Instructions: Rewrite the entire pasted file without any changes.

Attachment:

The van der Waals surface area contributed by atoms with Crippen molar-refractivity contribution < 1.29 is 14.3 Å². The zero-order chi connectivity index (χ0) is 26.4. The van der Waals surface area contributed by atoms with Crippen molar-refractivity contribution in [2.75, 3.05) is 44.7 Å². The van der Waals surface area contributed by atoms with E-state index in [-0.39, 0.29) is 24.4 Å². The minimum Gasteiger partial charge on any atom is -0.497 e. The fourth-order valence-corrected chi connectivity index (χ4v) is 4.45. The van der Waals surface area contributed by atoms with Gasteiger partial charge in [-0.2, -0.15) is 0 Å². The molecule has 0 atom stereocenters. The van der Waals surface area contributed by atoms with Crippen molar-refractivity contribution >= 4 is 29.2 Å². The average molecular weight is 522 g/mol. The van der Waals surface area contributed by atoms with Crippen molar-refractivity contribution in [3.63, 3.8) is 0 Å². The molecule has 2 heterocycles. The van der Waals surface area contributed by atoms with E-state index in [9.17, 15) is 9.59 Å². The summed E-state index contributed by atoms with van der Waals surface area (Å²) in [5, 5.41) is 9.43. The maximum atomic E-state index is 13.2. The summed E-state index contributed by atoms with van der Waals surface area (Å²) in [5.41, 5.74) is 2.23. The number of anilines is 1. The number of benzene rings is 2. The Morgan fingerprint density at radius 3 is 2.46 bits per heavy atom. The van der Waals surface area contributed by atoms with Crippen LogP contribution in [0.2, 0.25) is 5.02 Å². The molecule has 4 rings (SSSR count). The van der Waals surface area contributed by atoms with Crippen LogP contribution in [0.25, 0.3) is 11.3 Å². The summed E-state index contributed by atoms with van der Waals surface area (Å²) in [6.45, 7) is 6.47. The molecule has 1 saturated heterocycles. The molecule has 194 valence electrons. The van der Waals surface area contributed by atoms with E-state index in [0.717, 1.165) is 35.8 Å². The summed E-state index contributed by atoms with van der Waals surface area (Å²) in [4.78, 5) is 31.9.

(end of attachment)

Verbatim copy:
The van der Waals surface area contributed by atoms with Crippen molar-refractivity contribution < 1.29 is 14.3 Å². The zero-order chi connectivity index (χ0) is 26.4. The van der Waals surface area contributed by atoms with Crippen molar-refractivity contribution in [2.75, 3.05) is 44.7 Å². The van der Waals surface area contributed by atoms with E-state index in [-0.39, 0.29) is 24.4 Å². The minimum Gasteiger partial charge on any atom is -0.497 e. The fourth-order valence-corrected chi connectivity index (χ4v) is 4.45. The van der Waals surface area contributed by atoms with Gasteiger partial charge in [-0.2, -0.15) is 0 Å². The molecule has 0 atom stereocenters. The van der Waals surface area contributed by atoms with Crippen molar-refractivity contribution >= 4 is 29.2 Å². The average molecular weight is 522 g/mol. The van der Waals surface area contributed by atoms with Crippen molar-refractivity contribution in [3.63, 3.8) is 0 Å². The molecule has 2 heterocycles. The van der Waals surface area contributed by atoms with E-state index in [9.17, 15) is 9.59 Å². The summed E-state index contributed by atoms with van der Waals surface area (Å²) in [5, 5.41) is 9.43. The maximum atomic E-state index is 13.2. The summed E-state index contributed by atoms with van der Waals surface area (Å²) in [5.41, 5.74) is 2.23. The number of anilines is 1. The number of benzene rings is 2. The Morgan fingerprint density at radius 3 is 2.46 bits per heavy atom. The van der Waals surface area contributed by atoms with Crippen LogP contribution in [0.2, 0.25) is 5.02 Å². The molecule has 4 rings (SSSR count). The van der Waals surface area contributed by atoms with Crippen LogP contribution in [0.25, 0.3) is 11.3 Å². The summed E-state index contributed by atoms with van der Waals surface area (Å²) in [6.45, 7) is 6.47. The molecule has 1 saturated heterocycles. The molecule has 194 valence electrons. The van der Waals surface area contributed by atoms with E-state index in [0.717, 1.165) is 35.8 Å². The summed E-state index contributed by atoms with van der Waals surface area (Å²) in [4.78, 5) is 31.9.